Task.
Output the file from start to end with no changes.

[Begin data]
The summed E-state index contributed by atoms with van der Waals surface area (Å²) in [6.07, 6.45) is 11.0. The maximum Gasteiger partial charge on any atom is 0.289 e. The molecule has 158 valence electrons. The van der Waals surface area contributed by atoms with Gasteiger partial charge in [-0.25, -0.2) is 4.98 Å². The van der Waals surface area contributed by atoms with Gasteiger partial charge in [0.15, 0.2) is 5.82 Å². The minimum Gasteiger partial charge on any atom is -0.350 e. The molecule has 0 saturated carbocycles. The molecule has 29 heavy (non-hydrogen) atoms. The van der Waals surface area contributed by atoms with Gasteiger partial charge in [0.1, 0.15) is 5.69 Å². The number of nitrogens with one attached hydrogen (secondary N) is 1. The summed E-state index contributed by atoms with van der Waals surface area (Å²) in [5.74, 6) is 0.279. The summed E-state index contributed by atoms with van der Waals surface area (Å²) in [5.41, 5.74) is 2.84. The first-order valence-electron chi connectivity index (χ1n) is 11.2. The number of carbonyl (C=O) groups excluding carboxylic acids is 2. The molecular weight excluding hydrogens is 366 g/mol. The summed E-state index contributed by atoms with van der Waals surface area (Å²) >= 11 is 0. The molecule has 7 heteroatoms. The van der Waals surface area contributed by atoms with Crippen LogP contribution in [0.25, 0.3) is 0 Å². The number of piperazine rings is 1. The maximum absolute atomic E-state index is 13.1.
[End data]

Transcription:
The summed E-state index contributed by atoms with van der Waals surface area (Å²) in [6.07, 6.45) is 11.0. The maximum Gasteiger partial charge on any atom is 0.289 e. The molecule has 158 valence electrons. The van der Waals surface area contributed by atoms with Gasteiger partial charge in [-0.25, -0.2) is 4.98 Å². The van der Waals surface area contributed by atoms with Gasteiger partial charge in [0.15, 0.2) is 5.82 Å². The minimum Gasteiger partial charge on any atom is -0.350 e. The molecule has 0 saturated carbocycles. The molecule has 29 heavy (non-hydrogen) atoms. The van der Waals surface area contributed by atoms with Gasteiger partial charge in [0.1, 0.15) is 5.69 Å². The number of nitrogens with one attached hydrogen (secondary N) is 1. The summed E-state index contributed by atoms with van der Waals surface area (Å²) in [5.74, 6) is 0.279. The summed E-state index contributed by atoms with van der Waals surface area (Å²) in [5.41, 5.74) is 2.84. The first-order valence-electron chi connectivity index (χ1n) is 11.2. The number of carbonyl (C=O) groups excluding carboxylic acids is 2. The molecular weight excluding hydrogens is 366 g/mol. The summed E-state index contributed by atoms with van der Waals surface area (Å²) >= 11 is 0. The molecule has 7 heteroatoms. The van der Waals surface area contributed by atoms with Crippen LogP contribution in [0.25, 0.3) is 0 Å². The number of piperazine rings is 1. The maximum absolute atomic E-state index is 13.1.